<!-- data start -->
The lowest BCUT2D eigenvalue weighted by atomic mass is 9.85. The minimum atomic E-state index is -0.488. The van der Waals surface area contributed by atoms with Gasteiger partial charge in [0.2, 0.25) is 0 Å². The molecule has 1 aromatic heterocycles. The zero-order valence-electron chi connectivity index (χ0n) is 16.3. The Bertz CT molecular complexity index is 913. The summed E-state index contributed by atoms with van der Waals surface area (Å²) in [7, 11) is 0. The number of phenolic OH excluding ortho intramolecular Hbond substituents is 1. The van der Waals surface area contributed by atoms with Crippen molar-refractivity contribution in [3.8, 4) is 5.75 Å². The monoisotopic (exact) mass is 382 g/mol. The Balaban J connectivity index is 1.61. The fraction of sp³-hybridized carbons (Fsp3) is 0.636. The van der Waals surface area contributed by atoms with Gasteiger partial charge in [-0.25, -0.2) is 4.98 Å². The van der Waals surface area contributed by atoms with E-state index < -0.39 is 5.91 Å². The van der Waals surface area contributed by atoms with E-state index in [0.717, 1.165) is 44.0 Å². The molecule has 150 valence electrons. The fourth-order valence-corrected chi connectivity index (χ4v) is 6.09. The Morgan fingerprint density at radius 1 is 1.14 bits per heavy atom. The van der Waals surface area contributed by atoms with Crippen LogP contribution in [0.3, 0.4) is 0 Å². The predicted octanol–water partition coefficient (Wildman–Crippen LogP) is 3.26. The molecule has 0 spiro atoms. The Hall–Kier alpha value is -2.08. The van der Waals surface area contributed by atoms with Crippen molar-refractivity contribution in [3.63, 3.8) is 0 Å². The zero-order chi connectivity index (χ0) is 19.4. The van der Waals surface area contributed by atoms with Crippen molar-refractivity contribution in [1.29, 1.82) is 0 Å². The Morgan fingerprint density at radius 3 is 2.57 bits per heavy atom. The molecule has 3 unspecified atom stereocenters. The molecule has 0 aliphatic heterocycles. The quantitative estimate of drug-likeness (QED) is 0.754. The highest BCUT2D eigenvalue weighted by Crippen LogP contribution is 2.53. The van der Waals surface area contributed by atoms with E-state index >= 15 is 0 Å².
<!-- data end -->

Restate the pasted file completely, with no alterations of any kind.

The lowest BCUT2D eigenvalue weighted by atomic mass is 9.85. The minimum atomic E-state index is -0.488. The van der Waals surface area contributed by atoms with Gasteiger partial charge in [0.2, 0.25) is 0 Å². The molecule has 1 aromatic heterocycles. The zero-order valence-electron chi connectivity index (χ0n) is 16.3. The Bertz CT molecular complexity index is 913. The summed E-state index contributed by atoms with van der Waals surface area (Å²) in [7, 11) is 0. The number of phenolic OH excluding ortho intramolecular Hbond substituents is 1. The van der Waals surface area contributed by atoms with Crippen molar-refractivity contribution in [3.8, 4) is 5.75 Å². The monoisotopic (exact) mass is 382 g/mol. The Balaban J connectivity index is 1.61. The fraction of sp³-hybridized carbons (Fsp3) is 0.636. The van der Waals surface area contributed by atoms with Gasteiger partial charge in [-0.25, -0.2) is 4.98 Å². The van der Waals surface area contributed by atoms with E-state index < -0.39 is 5.91 Å². The van der Waals surface area contributed by atoms with E-state index in [0.717, 1.165) is 44.0 Å². The molecule has 150 valence electrons. The fourth-order valence-corrected chi connectivity index (χ4v) is 6.09. The Morgan fingerprint density at radius 1 is 1.14 bits per heavy atom. The van der Waals surface area contributed by atoms with Crippen LogP contribution in [0.3, 0.4) is 0 Å². The predicted octanol–water partition coefficient (Wildman–Crippen LogP) is 3.26. The molecule has 0 spiro atoms. The Hall–Kier alpha value is -2.08. The van der Waals surface area contributed by atoms with Crippen molar-refractivity contribution in [3.63, 3.8) is 0 Å². The zero-order chi connectivity index (χ0) is 19.4. The van der Waals surface area contributed by atoms with Crippen molar-refractivity contribution in [1.29, 1.82) is 0 Å². The Morgan fingerprint density at radius 3 is 2.57 bits per heavy atom. The molecule has 3 unspecified atom stereocenters. The molecule has 0 aliphatic heterocycles. The quantitative estimate of drug-likeness (QED) is 0.754. The highest BCUT2D eigenvalue weighted by Crippen LogP contribution is 2.53. The van der Waals surface area contributed by atoms with E-state index >= 15 is 0 Å².